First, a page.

- There’s an argument that Riley applies to probation searches, so the usual looser standards for probation searches don’t extend to the search of a cell phone.
- Even the Cotterman case as it presently stands can be used to support this argument.
- Riley may not just bar suspicionless probation searches of cell phones; it may bar even searches based on just reasonable suspicion.
NOW THE BLOG:
One of our local star deputy federal public defenders, Alex Yates, who saw the post two weeks ago on the Camou case extending
Riley to automobile searches (see “An Application and Extension of
Riley v. California on Cell Phone Searches” in the January 2015 link at the right) e-mailed me about a brief she recently wrote arguing for
Riley’s extension to probation searches. It’s a great example of how we can be looking to extend
Riley, so I thought I’d share it with you.
I can’t write it up any better than Alex – and certainly can’t do it in a short blog post – so I’m attaching her brief with its wonderful argument here. Initially, it has a good summary and application of some of the same language that I highlighted in my prior posts on
Riley, noting the much more intrusive and expansive nature of a search when the item searched is a cell phone. Secondly, Alex’s brief adds several other good points, some of which are general and some of which are specific to probation searches. Included among those points are:
1. A great collection of internet and other sources on the ubiquity and importance of cell phones, especially for poor people who may not be able to afford a regular computer.
2. The point that a probation search of a cell phone reveals not just information and/or activity since the person was placed on probation but also information and activity prior to the period of probation.
3. How and why a search condition authorizing the search of all “property” of the probationer doesn’t really put him or her on notice that all the private information on – or accessible through – a cell phone will become accessible to the probation officer.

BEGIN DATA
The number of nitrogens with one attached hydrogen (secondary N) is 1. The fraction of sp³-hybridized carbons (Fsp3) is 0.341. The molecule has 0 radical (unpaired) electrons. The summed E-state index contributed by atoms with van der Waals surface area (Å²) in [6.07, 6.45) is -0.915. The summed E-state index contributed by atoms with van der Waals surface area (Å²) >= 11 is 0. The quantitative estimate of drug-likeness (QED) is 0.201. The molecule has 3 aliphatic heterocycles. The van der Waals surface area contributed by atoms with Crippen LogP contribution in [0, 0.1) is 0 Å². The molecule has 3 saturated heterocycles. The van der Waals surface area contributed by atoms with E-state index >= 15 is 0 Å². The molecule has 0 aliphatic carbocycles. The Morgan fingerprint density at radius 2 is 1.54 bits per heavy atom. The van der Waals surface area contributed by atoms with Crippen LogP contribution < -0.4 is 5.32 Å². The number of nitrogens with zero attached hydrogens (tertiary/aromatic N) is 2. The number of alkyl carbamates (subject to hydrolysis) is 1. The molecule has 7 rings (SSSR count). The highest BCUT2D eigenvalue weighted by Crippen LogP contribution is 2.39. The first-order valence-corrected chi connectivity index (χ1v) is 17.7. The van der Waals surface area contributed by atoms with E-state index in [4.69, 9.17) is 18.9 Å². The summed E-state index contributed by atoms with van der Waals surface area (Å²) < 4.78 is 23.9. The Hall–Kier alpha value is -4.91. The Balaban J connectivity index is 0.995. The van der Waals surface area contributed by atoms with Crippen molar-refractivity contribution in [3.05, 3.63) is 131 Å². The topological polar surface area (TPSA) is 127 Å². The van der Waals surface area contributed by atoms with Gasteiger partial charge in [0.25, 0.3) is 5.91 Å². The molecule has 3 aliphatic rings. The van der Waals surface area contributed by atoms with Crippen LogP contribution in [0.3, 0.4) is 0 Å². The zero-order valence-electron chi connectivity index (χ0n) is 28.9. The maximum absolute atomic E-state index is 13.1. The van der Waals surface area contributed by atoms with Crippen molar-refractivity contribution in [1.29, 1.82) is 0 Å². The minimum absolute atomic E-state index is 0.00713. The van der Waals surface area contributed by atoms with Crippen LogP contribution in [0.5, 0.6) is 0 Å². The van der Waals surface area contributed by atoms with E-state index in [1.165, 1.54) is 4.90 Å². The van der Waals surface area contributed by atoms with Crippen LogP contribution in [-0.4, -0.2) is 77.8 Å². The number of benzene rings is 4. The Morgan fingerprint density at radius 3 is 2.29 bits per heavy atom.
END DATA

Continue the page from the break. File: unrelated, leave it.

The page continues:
It also struck me that some of the language in the Cotterman case that I’ve posted about previously – and actually suggested challenging after
Riley (see “Does
Riley v. California Affect
United States v. Cotterman?” and “Does
Riley v. California Affect
United States v. Cotterman Even More?” in the September 2014 link at the right) – could be used to support Alex’s argument. You may recall from a post on
Cotterman soon after it came out (see “Back to the Brave New World of Computer Searches: A Good (or at Least Improved) New Ninth Circuit Decision” in the March 2013 link at the right) that there’s both good and bad in
Cotterman’s holdings. One of the good holdings is that the ordinary border search rule allowing completely suspicionless searches doesn’t apply to forensic searches of laptop computers (and presumably, after
Riley, cell phones) being brought across the border. Because of the same sorts of concerns expressed in
Riley – in particular, the type and amount of personal information stored on such devices, including “the most intimate details of our lives,”
United States v. Cotterman, 709 F.3d 952, 964 (9th Cir. 2013) (en banc) – the Ninth Circuit held the ordinary border search rule requiring no suspicion at all didn’t apply to forensic searches of laptop computers. The court only gave us a reasonable suspicion requirement (though query whether that’s still enough after
Riley, as discussed in the post-Riley posts referenced above), but they did give us that.
By analogy, any rule allowing suspicionless searches based on probation status (and note the caveats in Alex’s briefs about when, if at all, those are ever allowed), shouldn’t extend to cell phones. Just like the general border search rule considered in Cotterman didn’t apply to forensic searches of laptop computers – and similarly shouldn’t apply to cell phones – because of the far greater intrusion, any general probation search rule shouldn’t extend to cell phones. So even the limited helpful holding in
Cotterman may support us when the probation search is completely suspicionless.
There remains the question of whether there can be a probation search of a cell phone even when there is reasonable suspicion, which wasn’t an issue presented in Alex’s case, as I understand it. We should challenge even that sort of search based on Riley, however, using some of the same arguments suggested in my second
Riley post on challenges to
Cotterman (the “Does
Riley v. California Affect
United States v. Cotterman Even More?” post referenced above and in the September 2014 link at the right). If the diminished expectation of privacy of arrestees considered in
Riley wasn’t sufficient to change the ordinary probable cause and warrant requirements when the intrusion was into a person’s whole life on his or her cell phone, the diminished expectations of privacy of a traveler at the border or a probationer shouldn’t be sufficient either. Just as the probable cause and warrant requirements remained for arrestees when the intrusion was so extreme, they ought to remain for travelers at the border and probationers.
Riley certainly suggests the argument, if not a definitive answer.